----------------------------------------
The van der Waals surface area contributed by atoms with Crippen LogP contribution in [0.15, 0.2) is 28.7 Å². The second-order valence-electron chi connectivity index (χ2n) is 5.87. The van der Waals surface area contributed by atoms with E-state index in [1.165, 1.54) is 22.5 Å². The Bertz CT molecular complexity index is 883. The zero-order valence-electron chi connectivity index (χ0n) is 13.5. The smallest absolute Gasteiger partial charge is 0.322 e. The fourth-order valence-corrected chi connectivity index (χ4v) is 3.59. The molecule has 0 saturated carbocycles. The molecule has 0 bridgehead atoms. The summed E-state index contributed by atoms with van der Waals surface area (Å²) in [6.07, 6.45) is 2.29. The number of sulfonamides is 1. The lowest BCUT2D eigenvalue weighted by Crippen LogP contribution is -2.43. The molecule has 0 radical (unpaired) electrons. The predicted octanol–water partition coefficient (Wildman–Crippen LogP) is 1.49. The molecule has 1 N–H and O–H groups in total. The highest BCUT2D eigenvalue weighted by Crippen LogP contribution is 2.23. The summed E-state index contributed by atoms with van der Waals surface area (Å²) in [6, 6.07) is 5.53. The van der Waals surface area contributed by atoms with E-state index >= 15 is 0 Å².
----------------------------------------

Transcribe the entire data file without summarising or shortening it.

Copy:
The van der Waals surface area contributed by atoms with Crippen LogP contribution in [0.15, 0.2) is 28.7 Å². The second-order valence-electron chi connectivity index (χ2n) is 5.87. The van der Waals surface area contributed by atoms with E-state index in [1.165, 1.54) is 22.5 Å². The Bertz CT molecular complexity index is 883. The zero-order valence-electron chi connectivity index (χ0n) is 13.5. The smallest absolute Gasteiger partial charge is 0.322 e. The fourth-order valence-corrected chi connectivity index (χ4v) is 3.59. The molecule has 0 saturated carbocycles. The molecule has 0 bridgehead atoms. The summed E-state index contributed by atoms with van der Waals surface area (Å²) in [6.07, 6.45) is 2.29. The number of sulfonamides is 1. The lowest BCUT2D eigenvalue weighted by Crippen LogP contribution is -2.43. The molecule has 0 radical (unpaired) electrons. The predicted octanol–water partition coefficient (Wildman–Crippen LogP) is 1.49. The molecule has 1 N–H and O–H groups in total. The highest BCUT2D eigenvalue weighted by Crippen LogP contribution is 2.23. The summed E-state index contributed by atoms with van der Waals surface area (Å²) in [6, 6.07) is 5.53. The van der Waals surface area contributed by atoms with E-state index >= 15 is 0 Å².